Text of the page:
"One may use as an opening [to annul a vow] one's own honour or the honour of one's children" (Nedarim 66a). Our relationship towards our parents is different, often much different, than that which we have towards our children. Our relationship to our parents is, at least from a Jewish perspective, based on kavod, (generally translated as honour but more accurately defined as service) and morah, awe, aspects that are absent from our relationship towards our children. Our relationship with them is based on unconditional love and what we would not do for our parents we will gladly do for our children.
In our last post we discussed the ruling that one may not nullify a vow based on a retroactive claim that one was unaware of the anguish such a vow might cause one's parents. We fear that a claim of concern of honour due to a parent may be insincere and not truly felt. Such is not the case regarding our children. Being made aware that a vow is bringing dishonor to oneself or one's children is grounds for nullification. In such an instance we can rest assured that such concern for honour is most sincere.
The Mishnaic example of this principle sheds much light on changing societal views of the family. "We say to him, if you would have known that tomorrow they will say about you that it is your wont to divorce your wife, and regarding your daughters they will say they are the daughters of divorced parents, what did he see in his wife to divorce her? If he says had I known such I would not have vowed it is permitted" (Nedarim 66a).
Marriage in Judaism is sacrosanct - and while there are people for whom marriage is not appropriate and there are times when divorce is called for - it is a sad day when a couple divorces. "Rabbi Elazar said: whoever divorces his first wife, even the altar sheds tears" (Gittin 90b). For better or worse (no doubt most today would say for worse) in Talmudic times people looked askance at those who divorced. It was not uncommon for rumours of infidelity to be cast about impacting not only the husband and wife but also the children. Yet oftentimes we do not realize what others may be saying about us.
If one takes a vow to divorce his wife he may neglect to take into account the full impact such a vow may have on his children. Reading the Mishna carefully one notes that we are not dealing with the direct impact on the children not having two loving parents raising them together in the same home. Presumably this was taken into account and cannot be used as a basis for annulment. What he did not realize is the damage it would do to their reputation - and to his own. Perhaps he was a bit too open-minded and thought that there would be little stigma attached to divorce, only to discover that such is not the case at all. Had he realized his kids would suffer - above and beyond the divorce itself - he would never have made such a vow. And that lack of clarity at the time of the vow can now be used as a means to annul the vow.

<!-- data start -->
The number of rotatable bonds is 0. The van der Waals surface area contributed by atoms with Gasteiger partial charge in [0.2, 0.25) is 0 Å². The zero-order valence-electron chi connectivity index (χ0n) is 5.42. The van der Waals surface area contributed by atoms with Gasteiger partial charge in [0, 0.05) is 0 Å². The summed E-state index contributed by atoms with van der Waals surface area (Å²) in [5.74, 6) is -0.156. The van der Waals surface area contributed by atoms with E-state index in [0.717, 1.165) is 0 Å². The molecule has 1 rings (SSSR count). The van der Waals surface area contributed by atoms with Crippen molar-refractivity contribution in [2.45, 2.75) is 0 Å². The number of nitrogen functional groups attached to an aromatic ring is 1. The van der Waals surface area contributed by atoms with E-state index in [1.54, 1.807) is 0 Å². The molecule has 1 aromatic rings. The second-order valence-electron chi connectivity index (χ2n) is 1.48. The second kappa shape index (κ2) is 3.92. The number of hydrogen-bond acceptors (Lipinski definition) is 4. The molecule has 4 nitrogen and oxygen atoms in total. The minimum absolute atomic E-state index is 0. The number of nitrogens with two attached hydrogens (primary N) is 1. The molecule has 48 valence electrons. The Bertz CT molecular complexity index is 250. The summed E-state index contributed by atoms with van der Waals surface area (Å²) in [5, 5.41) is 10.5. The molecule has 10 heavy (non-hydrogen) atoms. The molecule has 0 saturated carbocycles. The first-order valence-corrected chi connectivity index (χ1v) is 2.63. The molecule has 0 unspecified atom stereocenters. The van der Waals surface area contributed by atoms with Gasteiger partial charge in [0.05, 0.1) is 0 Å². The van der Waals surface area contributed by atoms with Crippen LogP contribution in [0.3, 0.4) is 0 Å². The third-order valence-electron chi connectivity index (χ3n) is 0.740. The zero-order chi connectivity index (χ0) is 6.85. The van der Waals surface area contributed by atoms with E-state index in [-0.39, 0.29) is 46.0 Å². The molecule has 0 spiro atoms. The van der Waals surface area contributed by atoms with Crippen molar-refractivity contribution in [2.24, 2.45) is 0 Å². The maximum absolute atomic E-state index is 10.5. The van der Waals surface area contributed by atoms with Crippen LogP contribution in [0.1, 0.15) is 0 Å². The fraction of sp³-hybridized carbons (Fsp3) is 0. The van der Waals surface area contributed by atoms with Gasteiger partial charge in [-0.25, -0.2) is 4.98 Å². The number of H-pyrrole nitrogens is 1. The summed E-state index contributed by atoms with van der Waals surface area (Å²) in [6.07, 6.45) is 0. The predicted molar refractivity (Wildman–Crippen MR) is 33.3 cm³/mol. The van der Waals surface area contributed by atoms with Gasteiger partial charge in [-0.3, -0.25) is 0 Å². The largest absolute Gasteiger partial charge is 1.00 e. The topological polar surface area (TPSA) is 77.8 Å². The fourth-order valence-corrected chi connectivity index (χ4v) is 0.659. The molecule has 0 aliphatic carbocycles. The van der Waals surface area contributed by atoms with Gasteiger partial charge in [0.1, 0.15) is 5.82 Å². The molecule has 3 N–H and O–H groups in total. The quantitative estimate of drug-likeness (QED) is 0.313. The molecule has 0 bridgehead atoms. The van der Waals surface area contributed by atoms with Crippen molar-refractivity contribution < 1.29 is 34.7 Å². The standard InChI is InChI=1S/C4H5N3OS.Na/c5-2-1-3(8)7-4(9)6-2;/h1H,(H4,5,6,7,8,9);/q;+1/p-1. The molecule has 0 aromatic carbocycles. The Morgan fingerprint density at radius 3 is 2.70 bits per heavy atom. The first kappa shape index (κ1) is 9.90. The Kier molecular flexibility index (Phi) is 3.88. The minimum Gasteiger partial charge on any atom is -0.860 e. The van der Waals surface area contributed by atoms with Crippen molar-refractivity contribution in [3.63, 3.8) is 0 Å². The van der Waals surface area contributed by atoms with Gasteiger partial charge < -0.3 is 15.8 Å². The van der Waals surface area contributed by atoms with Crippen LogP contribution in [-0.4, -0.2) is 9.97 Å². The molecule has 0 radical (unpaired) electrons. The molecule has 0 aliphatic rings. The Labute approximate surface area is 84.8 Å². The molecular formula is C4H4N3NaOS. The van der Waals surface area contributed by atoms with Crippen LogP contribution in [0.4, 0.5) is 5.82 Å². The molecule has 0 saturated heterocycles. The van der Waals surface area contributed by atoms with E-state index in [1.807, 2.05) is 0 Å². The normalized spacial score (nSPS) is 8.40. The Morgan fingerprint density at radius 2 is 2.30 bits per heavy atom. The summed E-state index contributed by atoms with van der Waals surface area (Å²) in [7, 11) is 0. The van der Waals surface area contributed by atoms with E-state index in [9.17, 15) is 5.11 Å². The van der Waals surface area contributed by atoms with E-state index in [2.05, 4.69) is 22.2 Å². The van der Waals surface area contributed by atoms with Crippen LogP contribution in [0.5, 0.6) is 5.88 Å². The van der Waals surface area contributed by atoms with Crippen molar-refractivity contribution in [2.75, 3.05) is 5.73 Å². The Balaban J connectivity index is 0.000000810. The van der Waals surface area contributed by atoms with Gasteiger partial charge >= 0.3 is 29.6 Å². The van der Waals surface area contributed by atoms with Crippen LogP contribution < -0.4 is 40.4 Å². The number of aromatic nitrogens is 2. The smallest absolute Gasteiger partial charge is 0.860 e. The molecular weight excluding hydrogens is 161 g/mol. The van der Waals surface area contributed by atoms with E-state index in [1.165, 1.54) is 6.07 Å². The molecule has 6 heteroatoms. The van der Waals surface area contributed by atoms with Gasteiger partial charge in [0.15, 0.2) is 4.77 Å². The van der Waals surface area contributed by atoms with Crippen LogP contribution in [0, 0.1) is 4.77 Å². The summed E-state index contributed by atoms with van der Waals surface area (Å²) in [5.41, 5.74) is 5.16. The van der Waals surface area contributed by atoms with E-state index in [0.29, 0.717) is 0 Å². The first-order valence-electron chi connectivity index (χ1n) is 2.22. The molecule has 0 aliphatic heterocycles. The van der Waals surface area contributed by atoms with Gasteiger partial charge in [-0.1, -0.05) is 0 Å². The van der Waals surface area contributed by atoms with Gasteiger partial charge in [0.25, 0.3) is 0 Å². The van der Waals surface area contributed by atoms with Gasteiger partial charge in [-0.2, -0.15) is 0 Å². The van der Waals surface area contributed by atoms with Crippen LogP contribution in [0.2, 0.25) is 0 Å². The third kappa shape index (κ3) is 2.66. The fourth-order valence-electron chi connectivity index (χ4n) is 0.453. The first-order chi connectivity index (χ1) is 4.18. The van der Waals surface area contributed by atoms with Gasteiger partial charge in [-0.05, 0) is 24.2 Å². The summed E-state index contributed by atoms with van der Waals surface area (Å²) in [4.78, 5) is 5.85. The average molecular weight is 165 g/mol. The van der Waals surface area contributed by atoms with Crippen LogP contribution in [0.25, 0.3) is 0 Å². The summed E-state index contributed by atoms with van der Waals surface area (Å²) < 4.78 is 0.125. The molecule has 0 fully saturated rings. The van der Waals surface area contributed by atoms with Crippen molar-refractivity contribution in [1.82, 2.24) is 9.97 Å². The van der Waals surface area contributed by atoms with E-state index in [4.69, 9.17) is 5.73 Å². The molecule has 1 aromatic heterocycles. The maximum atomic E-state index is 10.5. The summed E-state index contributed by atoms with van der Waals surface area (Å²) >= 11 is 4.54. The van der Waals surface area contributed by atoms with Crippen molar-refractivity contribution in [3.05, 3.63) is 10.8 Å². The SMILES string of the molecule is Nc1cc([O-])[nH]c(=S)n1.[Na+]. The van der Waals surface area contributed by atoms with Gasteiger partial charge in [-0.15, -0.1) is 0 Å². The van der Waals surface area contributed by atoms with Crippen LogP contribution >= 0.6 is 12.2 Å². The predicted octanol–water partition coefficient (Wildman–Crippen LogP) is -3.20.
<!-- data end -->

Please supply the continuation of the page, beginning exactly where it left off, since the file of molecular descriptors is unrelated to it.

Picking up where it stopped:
"I have placed G-d before me always" (Tehillim 16:8). For those who find that hard (most likely most of us but I speak only of myself) perhaps we can avoid sin by having our families before us. While not politically correct to say so acting in a way that avoids causing embarrassment to others - even if one could care less - is something well worth trying.
 The Talmud defines kavod as "to give them food and drink, clothe and cover them, lead them in and out" (Kiddushin 31b). Ironically these are activities we generally do for our children and not necessarily for our parents.
 Such a vow is a most odd one - why not just divorce without the vow? Perhaps such a vow was said in a moment of anger or reflects ambivalence and hence the surprise that rumours have spread before the divorce itself. Furthermore he may not have actually taken such a direct vow. The Mishna in the 7th Chapter of Ketubot lists a series of vows for which the inevitable result is divorce. These include forbidding one's wife from attending a wedding or funeral or forbidding her from wearing perfumes and makeup.